In late December an Osaka area high school boy killed himself. His parents complained to his school that he had suffered excessive corporal punishment from his physical education coach and the story quickly gained traction and caused weeks of soul searching over the issue of corporal punishment that used to be the norm in school but that still persists throughout Japanese culture in varying degrees. It persists in school - on school sports teams especially - in professional athletics, and it persists in the corporate office where
“power abuse” by company seniors against their juniors is common.
Unsurprisingly, the coach avoided arrest and Japan Times newspaper readers expressed their incredulity (“How does coach avoid arrest?,’ William Murphy, January 27). It wasn’t until a report in the Friday, February 15thnewspaper that we learned the coach was finally fired from his teaching post. But until then he was still supervising youngsters. In Canada we can imagine that the coach would quickly be arrested, suspended, and a lawsuit ensued against him personally, against the school and against the school board. But here the Osaka City Board of Education`s only reaction was to suspend entrance examinations for the physical education department of the school involved. Naturally it was a bumbling, ineffectual response that accomplished exactly nothing.
Then the January 31st Japan Times story `Judo federation apologizes for abuse` recounted harassment and assault claims by female judoka on the national team. This time, though, it was revelations of sexual abuse in addition to physical abuse, which effectively lifted the case to a whole new level. In addition, it involved an Olympic team in which Japan takes considerable pride, and a sport in which Japan excels. And still more, it occurred at the start of a year when the location of the 2020 Olympic Games - for which Tokyo is once again bidding - will be decided.
One of the worst features about these episodes is the feigned shock by Japanese media and commentators. The pretense that any of this is out of the ordinary is frustrating. We all know that there is a streak of cruelty and violence running straight through Japanese culture and history. Percival Constantine was correct in his January 17th letter `Corporal punishment common,` and Manfred Baur was also correct in his January 20th letter `Coach may be just tip of iceberg.` Of course he is. In a culture like Japan`s where how things look is more important than how they actually are more is hidden than is revealed and everything is the tip of some iceberg. Then the nail was hit right on the head, I think, with the article “Violent coaching rooted in militarism,” (February 11, 2013). Of course it is. Duh!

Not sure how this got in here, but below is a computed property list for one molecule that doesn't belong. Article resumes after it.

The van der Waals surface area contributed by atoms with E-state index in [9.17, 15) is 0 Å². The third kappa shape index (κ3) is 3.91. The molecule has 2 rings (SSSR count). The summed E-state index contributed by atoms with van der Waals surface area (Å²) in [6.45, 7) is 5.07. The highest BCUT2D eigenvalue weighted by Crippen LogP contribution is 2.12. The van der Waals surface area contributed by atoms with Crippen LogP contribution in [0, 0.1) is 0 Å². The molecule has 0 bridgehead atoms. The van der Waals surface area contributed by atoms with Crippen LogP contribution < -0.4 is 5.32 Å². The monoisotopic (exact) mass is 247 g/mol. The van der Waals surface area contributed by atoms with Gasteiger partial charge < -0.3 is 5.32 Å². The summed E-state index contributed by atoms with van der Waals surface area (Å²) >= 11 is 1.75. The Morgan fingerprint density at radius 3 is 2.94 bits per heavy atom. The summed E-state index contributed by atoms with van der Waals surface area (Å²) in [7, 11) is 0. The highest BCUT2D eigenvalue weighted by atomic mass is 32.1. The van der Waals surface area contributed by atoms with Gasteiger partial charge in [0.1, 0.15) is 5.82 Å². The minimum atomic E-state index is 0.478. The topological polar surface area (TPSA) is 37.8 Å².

There is growing concern in sports and political circles that these disagreeable revelations might negatively infringe Tokyo’s Olympic bid by irretrievably soiling Japan’s image. That’s how it was reported on February 10thin “Judo coach abuse scandal taints Tokyo Olympics bid,” and later in “Judo scandal casts doubt on Olympic bid,” February 17th.
To me it’s not just a question of a violent sports culture but of a violent culture altogether. We might speculate about a dark side of Japan’s peaceful, law-abiding reputation. We might say that abuse - child abuse in particular - is one of Japan`s cultural traditions. Internationally, criminal mothers are allowed to kidnap their own children from foreign spouses and get away with it on the precept that they have exclusive rights to their children, as property. Domestically, terrorizing children with demon masks to celebrate setsubun (a New Year’s home exorcising event held in February) is child abuse. So is the annual spring time `Baby cry sumo` festival when sumo wrestlers deliberately shake babies to evoke crying. So is forcing school children to eat mercury-tainted dolphin and whale meat in their school lunches. So is grading students on their patriotism. So is forcing school boys to go about in winter with bare legs exposed from school uniform short pants. In fact, short pants themselves might be a human rights crime. Oh, the woe!